Mr. Prosor, speaking after Mr. Abbas but before the vote was taken, said the United Nations resolution would do nothing to advance the process.

“Today the Palestinians are turning their back on peace,” he said. “Don’t let history record that today the U.N. helped them along on their march of folly.”

As expected, the vote won backing from a number of European countries, and was a rebuff to intense American and Israeli diplomacy. In an indication of the bitterness of the blow to the Israelis, the office of Prime Minister Benjamin Netanyahu released a statement calling Mr. Abbas’s speech “defamatory and venomous” that was “full of mendacious propaganda against the IDF and the citizens of Israel.”

“Someone who wants peace does not talk in such a manner,” the statement continued.

Among the countries that had forecast their yes votes were France, Spain and Switzerland. Others, like Germany, had said they would abstain, and a few countries joined Israel and the United States in voting no.

Mr. Prosor reiterated that Israel also favors a two-state resolution to the Arab-Israeli conflict, but one reached through negotiations, with some parts of the occupied territories remaining in Israeli hands, with a strong focus on security concerns and with a formal recognition by the Palestinians of Israel’s legitimacy as a Jewish state.

“That’s right. Two states for two peoples,” Mr. Prosor said. “In fact, President Abbas, I did not hear you use the phrase ‘two states for two peoples’ this afternoon. In fact, I have never heard you say the phrase ‘two states for two peoples.’ Because the Palestinian leadership has never recognized that Israel is the nation-state of the Jewish people.”

The Israelis also say that the fact that Mr. Abbas is not welcome in the Gaza Strip, the Palestinian coastal enclave run by Hamas, from which he was ejected five years ago, shows that there is no viable Palestinian leadership living up to its obligations now.

“This resolution will not change the situation on the ground,” Mr. Prosor said. “It will not change the fact that the Palestinian Authority has no control over Gaza. That is 40 percent of the territory he claims to represent.”

The vote came shortly after an eight-day Israeli military assault on Gaza that Israel described as a response to stepped-up rocket fire into Israel. The operation killed scores of Palestinians and was aimed at reducing the arsenal of Hamas, the militant group that controls Gaza, part of the territory that the United Nations resolution expects to make up a future state of Palestine.

The Palestinian Authority, based in the West Bank city of Ramallah, was politically weakened by the Gaza fighting, with its rivals in Hamas seen by many Palestinians as more willing to stand up to Israel and fight back. That shift in sentiment is one reason that some Western countries gave for backing the United Nations resolution, to strengthen Mr. Abbas and his more moderate colleagues in their contest with Hamas.

Mr. Abbas directed harsh criticism toward Israel, saying that the “aggression against our people in the Gaza Strip has confirmed once again the urgent and pressing need to end the Israeli occupation and for our people to gain their freedom and independence.”

“This aggression also confirms the Israeli government’s adherence to the policy of occupation, brute force and war, which in turn obliges the international community to shoulder its responsibilities toward the Palestinian people and toward peace,” Mr. Abbas said early in his speech.

When the General Assembly voted to divide Palestine into two states in 1947, Arabs rejected the division of the land and the creation of Israel. But since the late 1980s, the Palestine Liberation Organization has officially endorsed two states, with the state of Palestine defined as comprising the West Bank, East Jerusalem and Gaza — areas beyond Israel’s pre-1967 borders that it captured in the 1967 Middle East war.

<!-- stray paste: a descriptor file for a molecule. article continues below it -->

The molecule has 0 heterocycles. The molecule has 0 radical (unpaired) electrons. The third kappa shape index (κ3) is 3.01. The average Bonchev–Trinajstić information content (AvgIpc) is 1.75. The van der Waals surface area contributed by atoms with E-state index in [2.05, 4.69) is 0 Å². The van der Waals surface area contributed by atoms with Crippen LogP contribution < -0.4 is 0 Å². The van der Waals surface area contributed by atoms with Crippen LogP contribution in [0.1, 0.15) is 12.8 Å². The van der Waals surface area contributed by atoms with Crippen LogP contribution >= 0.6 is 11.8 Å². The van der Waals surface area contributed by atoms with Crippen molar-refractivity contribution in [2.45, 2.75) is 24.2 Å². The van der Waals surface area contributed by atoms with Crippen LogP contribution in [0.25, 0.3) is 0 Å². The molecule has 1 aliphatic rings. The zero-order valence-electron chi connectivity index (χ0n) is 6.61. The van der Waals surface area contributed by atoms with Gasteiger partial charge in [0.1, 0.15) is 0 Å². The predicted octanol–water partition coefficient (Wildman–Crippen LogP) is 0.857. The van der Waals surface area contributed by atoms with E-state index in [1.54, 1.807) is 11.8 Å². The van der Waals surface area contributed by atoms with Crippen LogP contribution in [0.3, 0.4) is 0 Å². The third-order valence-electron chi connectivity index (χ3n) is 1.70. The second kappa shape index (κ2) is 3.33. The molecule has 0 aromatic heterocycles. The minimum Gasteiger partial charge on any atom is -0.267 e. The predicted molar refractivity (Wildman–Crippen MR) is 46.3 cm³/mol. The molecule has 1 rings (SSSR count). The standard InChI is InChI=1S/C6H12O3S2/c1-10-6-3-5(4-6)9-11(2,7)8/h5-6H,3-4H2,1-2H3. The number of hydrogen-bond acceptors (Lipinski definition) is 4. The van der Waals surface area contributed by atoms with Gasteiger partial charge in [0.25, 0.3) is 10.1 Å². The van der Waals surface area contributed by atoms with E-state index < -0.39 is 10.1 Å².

Mr. Prosor also mentioned that day 65 years ago and what it meant to the Israelis, saying: “The Palestinians could have chosen to live side by side with the Jewish state of Israel. Sixty-five years ago they could have chosen to accept the solution of two states for two peoples. They rejected it then, and they are rejecting it again today.”

Palestinian officials said it was Israel that had violated its agreements and international law by building settlements in the West Bank and East Jerusalem. They say 20 years of failed negotiations with Israel pushed them to seek this kind of international recognition in the hopes that it would press Israel and its allies in Washington to step up peace talks.

Realizing that they could not head off the vote on Thursday, Israel and the United States worked to contain the fallout from it.

A major concern for the Americans is that the Palestinians might use their new status to try to join the International Criminal Court. That prospect particularly worries the Israelis, who fear that the Palestinians might press for an investigation of their practices in the occupied territories.

Another worry is that the Palestinians might use the vote to seek membership in specialized agencies of the United Nations, a move that could have consequences for the financing of the international organizations as well as the Palestinian Authority itself. Congress cut off financing to the United Nations Educational, Scientific and Cultural Organization, also known as Unesco, in 2011 after it accepted Palestine as a member. The United States is a major contributor to many of these agencies and plays an active role on their governing boards.

Western diplomats anticipated approval of the resolution, which upgraded Palestine’s observer status at the United Nations from that of an “entity,” and pushed for a Palestinian commitment not to seek membership in the International Criminal Court and United Nations specialized agencies, a privilege that has been open to other nonmember observer states.Another step would be an affirmation by the Palestinians that the road to statehood was through the peace process. And a third could be a Palestinian commitment to open negotiations with the Israelis.